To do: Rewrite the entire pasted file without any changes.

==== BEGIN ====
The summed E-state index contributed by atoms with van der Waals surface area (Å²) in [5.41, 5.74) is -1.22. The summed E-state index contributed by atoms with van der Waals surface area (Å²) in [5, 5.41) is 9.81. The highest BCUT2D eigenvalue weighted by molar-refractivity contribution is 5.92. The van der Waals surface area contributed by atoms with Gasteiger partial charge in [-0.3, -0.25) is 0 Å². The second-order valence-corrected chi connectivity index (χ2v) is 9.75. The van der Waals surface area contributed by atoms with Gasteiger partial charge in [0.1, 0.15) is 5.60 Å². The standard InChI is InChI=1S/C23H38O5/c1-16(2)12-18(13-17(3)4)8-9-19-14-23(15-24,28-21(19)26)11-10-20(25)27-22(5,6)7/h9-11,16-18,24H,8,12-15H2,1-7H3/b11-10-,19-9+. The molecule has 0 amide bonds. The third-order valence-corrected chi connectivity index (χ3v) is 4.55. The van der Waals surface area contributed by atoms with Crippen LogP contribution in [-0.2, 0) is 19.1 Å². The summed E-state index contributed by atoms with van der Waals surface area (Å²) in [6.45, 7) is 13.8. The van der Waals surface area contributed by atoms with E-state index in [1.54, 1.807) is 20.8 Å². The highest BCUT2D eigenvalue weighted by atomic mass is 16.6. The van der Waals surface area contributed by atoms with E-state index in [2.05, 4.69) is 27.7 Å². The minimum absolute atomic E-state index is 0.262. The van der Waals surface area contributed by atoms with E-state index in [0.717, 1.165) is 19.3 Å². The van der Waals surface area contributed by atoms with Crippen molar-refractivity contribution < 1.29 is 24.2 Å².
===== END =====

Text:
The summed E-state index contributed by atoms with van der Waals surface area (Å²) in [5.41, 5.74) is -1.22. The summed E-state index contributed by atoms with van der Waals surface area (Å²) in [5, 5.41) is 9.81. The highest BCUT2D eigenvalue weighted by molar-refractivity contribution is 5.92. The van der Waals surface area contributed by atoms with Gasteiger partial charge in [-0.3, -0.25) is 0 Å². The second-order valence-corrected chi connectivity index (χ2v) is 9.75. The van der Waals surface area contributed by atoms with Gasteiger partial charge in [0.1, 0.15) is 5.60 Å². The standard InChI is InChI=1S/C23H38O5/c1-16(2)12-18(13-17(3)4)8-9-19-14-23(15-24,28-21(19)26)11-10-20(25)27-22(5,6)7/h9-11,16-18,24H,8,12-15H2,1-7H3/b11-10-,19-9+. The molecule has 0 amide bonds. The third-order valence-corrected chi connectivity index (χ3v) is 4.55. The van der Waals surface area contributed by atoms with Crippen LogP contribution in [-0.2, 0) is 19.1 Å². The summed E-state index contributed by atoms with van der Waals surface area (Å²) in [6.45, 7) is 13.8. The van der Waals surface area contributed by atoms with E-state index in [1.54, 1.807) is 20.8 Å². The highest BCUT2D eigenvalue weighted by atomic mass is 16.6. The van der Waals surface area contributed by atoms with E-state index in [2.05, 4.69) is 27.7 Å². The minimum absolute atomic E-state index is 0.262. The van der Waals surface area contributed by atoms with E-state index in [0.717, 1.165) is 19.3 Å². The van der Waals surface area contributed by atoms with Crippen molar-refractivity contribution < 1.29 is 24.2 Å².